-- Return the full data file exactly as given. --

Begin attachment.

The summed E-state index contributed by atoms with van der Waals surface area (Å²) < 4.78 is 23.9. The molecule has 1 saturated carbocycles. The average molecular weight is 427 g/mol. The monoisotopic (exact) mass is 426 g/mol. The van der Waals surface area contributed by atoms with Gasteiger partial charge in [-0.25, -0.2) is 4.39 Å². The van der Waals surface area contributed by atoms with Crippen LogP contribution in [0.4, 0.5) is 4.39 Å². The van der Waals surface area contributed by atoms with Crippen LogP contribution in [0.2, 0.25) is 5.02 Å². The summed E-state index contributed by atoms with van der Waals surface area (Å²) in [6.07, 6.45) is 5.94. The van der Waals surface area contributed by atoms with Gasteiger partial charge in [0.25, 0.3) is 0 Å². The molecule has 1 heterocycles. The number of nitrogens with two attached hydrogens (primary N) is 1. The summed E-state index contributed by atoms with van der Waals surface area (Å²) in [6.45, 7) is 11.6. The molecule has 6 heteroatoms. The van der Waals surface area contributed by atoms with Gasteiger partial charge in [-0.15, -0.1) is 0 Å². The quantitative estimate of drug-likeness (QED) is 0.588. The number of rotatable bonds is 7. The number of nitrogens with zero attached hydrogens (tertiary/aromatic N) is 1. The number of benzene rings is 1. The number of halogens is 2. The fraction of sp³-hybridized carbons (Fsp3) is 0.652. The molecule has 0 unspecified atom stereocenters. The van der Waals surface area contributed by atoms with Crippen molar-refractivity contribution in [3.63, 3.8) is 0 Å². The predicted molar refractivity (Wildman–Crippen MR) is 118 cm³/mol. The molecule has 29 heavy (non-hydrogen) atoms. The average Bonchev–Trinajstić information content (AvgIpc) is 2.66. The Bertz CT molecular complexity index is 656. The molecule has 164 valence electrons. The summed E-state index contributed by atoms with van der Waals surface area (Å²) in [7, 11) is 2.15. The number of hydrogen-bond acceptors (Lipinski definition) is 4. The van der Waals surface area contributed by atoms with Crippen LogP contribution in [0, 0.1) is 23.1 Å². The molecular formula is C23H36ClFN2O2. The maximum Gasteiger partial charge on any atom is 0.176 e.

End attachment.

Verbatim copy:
The summed E-state index contributed by atoms with van der Waals surface area (Å²) < 4.78 is 23.9. The molecule has 1 saturated carbocycles. The average molecular weight is 427 g/mol. The monoisotopic (exact) mass is 426 g/mol. The van der Waals surface area contributed by atoms with Gasteiger partial charge in [-0.25, -0.2) is 4.39 Å². The van der Waals surface area contributed by atoms with Crippen LogP contribution in [0.4, 0.5) is 4.39 Å². The van der Waals surface area contributed by atoms with Crippen LogP contribution in [0.2, 0.25) is 5.02 Å². The summed E-state index contributed by atoms with van der Waals surface area (Å²) in [6.07, 6.45) is 5.94. The van der Waals surface area contributed by atoms with Gasteiger partial charge in [0.25, 0.3) is 0 Å². The molecule has 1 heterocycles. The number of nitrogens with two attached hydrogens (primary N) is 1. The summed E-state index contributed by atoms with van der Waals surface area (Å²) in [6.45, 7) is 11.6. The molecule has 6 heteroatoms. The van der Waals surface area contributed by atoms with Gasteiger partial charge in [-0.15, -0.1) is 0 Å². The quantitative estimate of drug-likeness (QED) is 0.588. The number of rotatable bonds is 7. The number of nitrogens with zero attached hydrogens (tertiary/aromatic N) is 1. The number of benzene rings is 1. The number of halogens is 2. The fraction of sp³-hybridized carbons (Fsp3) is 0.652. The molecule has 0 unspecified atom stereocenters. The van der Waals surface area contributed by atoms with Crippen molar-refractivity contribution in [3.63, 3.8) is 0 Å². The predicted molar refractivity (Wildman–Crippen MR) is 118 cm³/mol. The molecule has 29 heavy (non-hydrogen) atoms. The average Bonchev–Trinajstić information content (AvgIpc) is 2.66. The Bertz CT molecular complexity index is 656. The molecule has 164 valence electrons. The summed E-state index contributed by atoms with van der Waals surface area (Å²) in [7, 11) is 2.15. The number of hydrogen-bond acceptors (Lipinski definition) is 4. The van der Waals surface area contributed by atoms with Crippen LogP contribution in [0, 0.1) is 23.1 Å². The molecular formula is C23H36ClFN2O2. The maximum Gasteiger partial charge on any atom is 0.176 e.